January 26, 2016 0 Comments Experience Working in Alberta's Oilfield, Thoughts and Feelings Working in Alberta

Self-Competitive Analysis

Rise and shine! At 2:40AM, my day begins at jumping out of bed, consuming some pre-workout, then relaxing for 30 minutes before my morning workout as I daydream about my life and how I stand.

Today I am 22, and as I mentioned in my last post somewhere that I have:

~3 years of oilfield and construction experience

~3.5 years of university (current 4th year UBC Math and Economics standing)

1st year Electrician apprentice status, with school scheduled to be completed next month

Class 1 (trucking) license

My 3rd vehicle (2nd BMW)

A condo sometime in the next couple to few months

One of the better physiques

I always get told by my family:

Watch out, as while you are working, ensure you make every day count, as every day you spend in the oilfield, your competitors in university are graduating, finding jobs, and beginning their ascent on the social ladder. You do not want to be in your mid to late 20s with no future and (completed) education, while everyone else is already on their way.

I was never the best at one singular aspect, but I’d imagine few have a similar combination of traits on-paper. Overall I should be further, but the people who pose a concern are:

(1) The elite academic Asians and other similar elite academics from wealthy families

Head-to-head in academic battle, given a similar degree of ambition and effort, I would lose to them, as they come from an academic upbringing and a background  with abundant financial and emotional resources that would shame me in academics. They are the type to pick a school like UBC as a last resort, while more regular people like myself would struggle just to perform moderately above average. And then, the very few in the top percentile are the ones who will find the careers in elite firms and get up somewhere that you and I could only dream about.

They don’t need the oilfield or trades to make money- their families have it together with connections and other resources to aid.

Not only is their superior resourcefulness a concern, but their competitive attitude. They way to outcompete others; be better than you, and will come at you at full force. They would love to see you perish in the academic world beneath their might and take away the job you’ve always wanted. They don’t pick a life because of a genuine passion; they pick it to make their families and friends happy and run you into the ground in the process. They will compete with you with mommy and daddy’s money to get their piece of real estate and drive you out of the market.  They stick to their own kind and you will always be an outsider. 

It is impossible for myself to compete at a equal level, so my hopes in reaching a similar position on the social ladder are dependent heavily on my performance in the trades and the oilfield- and investing appropriately with the proceeds. This is where I have an advantage, as spoiled people from resourceful families usually lack a similar degree of ambition, risk-taking attitude, and strength- they are too used to the silver spoon and do not know what it means to work and face their fears.

It is through only blood, sweat, and tears that I will compete adequately, and this is a matter that motivates me to stand on my 2 feet every morning to go to the gym at 3:10AM and work and get dirty for 12-15 hours in the freezing cold or scorching heat after. Then, to make the correct financial decisions and have the psychological mindset and discipline to endure the rigours of risky investing. “Not a step back” is my motto.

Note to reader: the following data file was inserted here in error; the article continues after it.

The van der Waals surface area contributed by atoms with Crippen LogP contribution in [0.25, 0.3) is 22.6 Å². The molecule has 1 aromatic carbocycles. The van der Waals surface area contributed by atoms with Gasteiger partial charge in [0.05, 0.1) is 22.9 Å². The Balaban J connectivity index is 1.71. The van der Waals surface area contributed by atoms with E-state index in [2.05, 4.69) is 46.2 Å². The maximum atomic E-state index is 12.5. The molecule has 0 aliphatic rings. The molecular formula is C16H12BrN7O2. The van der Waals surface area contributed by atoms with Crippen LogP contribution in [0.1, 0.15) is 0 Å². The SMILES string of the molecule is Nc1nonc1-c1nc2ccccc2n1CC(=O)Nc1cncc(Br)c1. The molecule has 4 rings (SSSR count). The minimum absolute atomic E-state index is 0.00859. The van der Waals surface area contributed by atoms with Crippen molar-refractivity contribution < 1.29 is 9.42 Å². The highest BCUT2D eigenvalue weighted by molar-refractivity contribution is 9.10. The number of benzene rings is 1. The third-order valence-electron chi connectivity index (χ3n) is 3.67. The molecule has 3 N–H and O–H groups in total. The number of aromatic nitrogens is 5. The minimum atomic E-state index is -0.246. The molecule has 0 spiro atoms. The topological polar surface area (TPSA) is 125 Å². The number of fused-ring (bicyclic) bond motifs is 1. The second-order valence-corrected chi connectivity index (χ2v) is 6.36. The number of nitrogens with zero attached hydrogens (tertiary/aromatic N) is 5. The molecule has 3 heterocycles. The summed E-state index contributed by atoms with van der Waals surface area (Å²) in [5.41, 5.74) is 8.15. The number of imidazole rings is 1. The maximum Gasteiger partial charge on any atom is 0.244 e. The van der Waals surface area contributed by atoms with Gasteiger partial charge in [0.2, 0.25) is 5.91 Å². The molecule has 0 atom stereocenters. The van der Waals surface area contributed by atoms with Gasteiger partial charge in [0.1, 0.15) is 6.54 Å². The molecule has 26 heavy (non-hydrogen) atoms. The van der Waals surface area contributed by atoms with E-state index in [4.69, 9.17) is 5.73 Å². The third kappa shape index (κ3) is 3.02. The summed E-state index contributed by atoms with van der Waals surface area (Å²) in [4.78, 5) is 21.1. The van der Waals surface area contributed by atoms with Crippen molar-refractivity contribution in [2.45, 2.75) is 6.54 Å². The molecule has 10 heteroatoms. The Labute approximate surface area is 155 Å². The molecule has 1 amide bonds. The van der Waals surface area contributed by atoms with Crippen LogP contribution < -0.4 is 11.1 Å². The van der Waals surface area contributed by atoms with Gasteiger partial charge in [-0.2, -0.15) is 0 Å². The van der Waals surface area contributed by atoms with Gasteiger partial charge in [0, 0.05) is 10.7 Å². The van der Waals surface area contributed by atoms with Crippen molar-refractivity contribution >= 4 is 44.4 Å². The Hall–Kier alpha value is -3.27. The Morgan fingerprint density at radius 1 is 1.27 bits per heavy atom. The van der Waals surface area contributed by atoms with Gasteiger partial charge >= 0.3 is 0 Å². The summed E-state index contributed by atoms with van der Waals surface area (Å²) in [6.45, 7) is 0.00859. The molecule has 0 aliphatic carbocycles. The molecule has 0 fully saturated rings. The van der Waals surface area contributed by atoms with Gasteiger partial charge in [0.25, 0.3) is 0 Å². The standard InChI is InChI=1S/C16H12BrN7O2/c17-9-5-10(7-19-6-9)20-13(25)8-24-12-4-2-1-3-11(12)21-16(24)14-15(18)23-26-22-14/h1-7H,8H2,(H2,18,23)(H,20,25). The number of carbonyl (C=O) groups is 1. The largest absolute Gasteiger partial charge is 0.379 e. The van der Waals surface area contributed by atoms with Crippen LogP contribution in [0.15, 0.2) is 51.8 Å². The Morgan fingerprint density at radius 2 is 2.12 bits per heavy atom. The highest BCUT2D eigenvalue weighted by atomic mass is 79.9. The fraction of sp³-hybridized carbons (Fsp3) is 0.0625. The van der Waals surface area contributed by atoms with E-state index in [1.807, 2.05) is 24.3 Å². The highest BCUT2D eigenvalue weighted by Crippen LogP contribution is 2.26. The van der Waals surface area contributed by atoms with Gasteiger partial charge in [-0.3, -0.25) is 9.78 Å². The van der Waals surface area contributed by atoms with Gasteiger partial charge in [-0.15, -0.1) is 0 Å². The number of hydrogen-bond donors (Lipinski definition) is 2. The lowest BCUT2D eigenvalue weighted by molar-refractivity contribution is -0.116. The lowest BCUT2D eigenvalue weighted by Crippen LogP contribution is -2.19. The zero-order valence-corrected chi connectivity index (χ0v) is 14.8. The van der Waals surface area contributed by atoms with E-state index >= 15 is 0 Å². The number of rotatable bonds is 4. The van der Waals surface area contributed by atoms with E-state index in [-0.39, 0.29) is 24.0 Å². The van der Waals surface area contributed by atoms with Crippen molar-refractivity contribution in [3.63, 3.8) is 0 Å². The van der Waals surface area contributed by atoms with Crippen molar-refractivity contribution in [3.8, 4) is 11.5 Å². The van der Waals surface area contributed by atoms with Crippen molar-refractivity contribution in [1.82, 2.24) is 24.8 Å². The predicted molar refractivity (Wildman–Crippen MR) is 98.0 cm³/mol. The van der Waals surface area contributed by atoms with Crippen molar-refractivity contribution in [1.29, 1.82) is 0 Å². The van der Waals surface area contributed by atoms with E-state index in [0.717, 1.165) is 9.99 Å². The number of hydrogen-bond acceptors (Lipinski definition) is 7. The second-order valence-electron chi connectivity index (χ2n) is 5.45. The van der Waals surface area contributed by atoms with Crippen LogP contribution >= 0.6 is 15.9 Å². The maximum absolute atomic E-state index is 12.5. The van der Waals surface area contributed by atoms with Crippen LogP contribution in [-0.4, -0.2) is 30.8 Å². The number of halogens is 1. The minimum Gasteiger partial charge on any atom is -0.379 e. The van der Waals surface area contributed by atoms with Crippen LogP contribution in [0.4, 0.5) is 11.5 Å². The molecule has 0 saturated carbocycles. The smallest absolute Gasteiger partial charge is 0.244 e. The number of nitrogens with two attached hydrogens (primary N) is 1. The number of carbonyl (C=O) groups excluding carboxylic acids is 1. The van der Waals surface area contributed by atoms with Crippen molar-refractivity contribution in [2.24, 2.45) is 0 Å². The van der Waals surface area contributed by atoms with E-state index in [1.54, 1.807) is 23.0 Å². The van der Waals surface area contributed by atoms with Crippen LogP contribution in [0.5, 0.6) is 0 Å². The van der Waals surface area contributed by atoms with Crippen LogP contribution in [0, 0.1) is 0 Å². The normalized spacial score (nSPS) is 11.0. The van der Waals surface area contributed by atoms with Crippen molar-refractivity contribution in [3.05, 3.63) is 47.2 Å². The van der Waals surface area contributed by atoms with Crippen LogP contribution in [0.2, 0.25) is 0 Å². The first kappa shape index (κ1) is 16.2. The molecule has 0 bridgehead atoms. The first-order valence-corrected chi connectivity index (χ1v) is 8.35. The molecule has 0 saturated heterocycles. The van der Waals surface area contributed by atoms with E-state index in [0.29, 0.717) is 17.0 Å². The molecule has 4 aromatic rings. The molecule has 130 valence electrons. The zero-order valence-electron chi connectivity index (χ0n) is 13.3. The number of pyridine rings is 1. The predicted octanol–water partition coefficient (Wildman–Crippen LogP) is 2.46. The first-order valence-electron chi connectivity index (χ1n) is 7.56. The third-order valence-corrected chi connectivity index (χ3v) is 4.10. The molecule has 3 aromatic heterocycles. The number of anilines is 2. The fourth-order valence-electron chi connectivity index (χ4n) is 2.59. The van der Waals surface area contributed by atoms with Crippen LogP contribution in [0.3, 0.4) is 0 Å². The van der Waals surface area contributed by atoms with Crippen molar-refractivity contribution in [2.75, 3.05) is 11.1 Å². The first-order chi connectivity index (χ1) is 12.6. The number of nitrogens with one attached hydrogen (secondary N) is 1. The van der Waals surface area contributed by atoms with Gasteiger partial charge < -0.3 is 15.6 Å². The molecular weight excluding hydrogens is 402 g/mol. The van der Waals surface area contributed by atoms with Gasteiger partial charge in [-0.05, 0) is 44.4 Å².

(2) Others who know people

“It’s not about what you know, but who you know” is a common quote heard in almost any industry, and it holds its merit. I’ve met many people throughout my journeys, but few I could relate to a personal level- so my immediate social circle is rather small. To find work and advance, often I must fight much harder as I do not have networking assistance. On the bright side, this has improved my “hustle” dramatically over the years, as I always was forced to find the money myself instead of relying on others. My foot slipping in this regard is clearly evident in my struggle to find electrical work to continue my apprenticeship, as kids smoking weed in their moms’ basements already have an edge, despite some of them being idiots. Why? Because they all know each other. And, especially in a world of $29/barrel oil, this will continue to be one of my greatest struggles.

Now you may ask:

How does this guy get along with people at work then, if he’s always just trying to better himself?

Yes, I have a little concern over people trying to take my job in a downturn, especially with the glut of more experienced workers. But, many of our goals are different. Others want to feed their families or their toys and lifestyles. Others have families and spouses to care for, so they cannot work as much as and where I can. They have more financial and emotional liabilities and cannot maneuver as much. Perhaps most importantly, we all work together as a team to get our paycheques, which then fund our various goals in life. At that point in time, we are colleagues, not competitors. We are not compared against each other on a team, but told to work together to perform the job best as a company. It is advantageous for colleagues to work together to get the job done so we can move along with our lives.

My colleagues don’t care whether their car is nicer than mine, whether they make more than me, whether their education is more prestigious than mine, whether they’re studying more than me so they can weed me out of the academic world… They  help me get to where I want in life, so for that I have the uttermost respect for them and love to help them in return.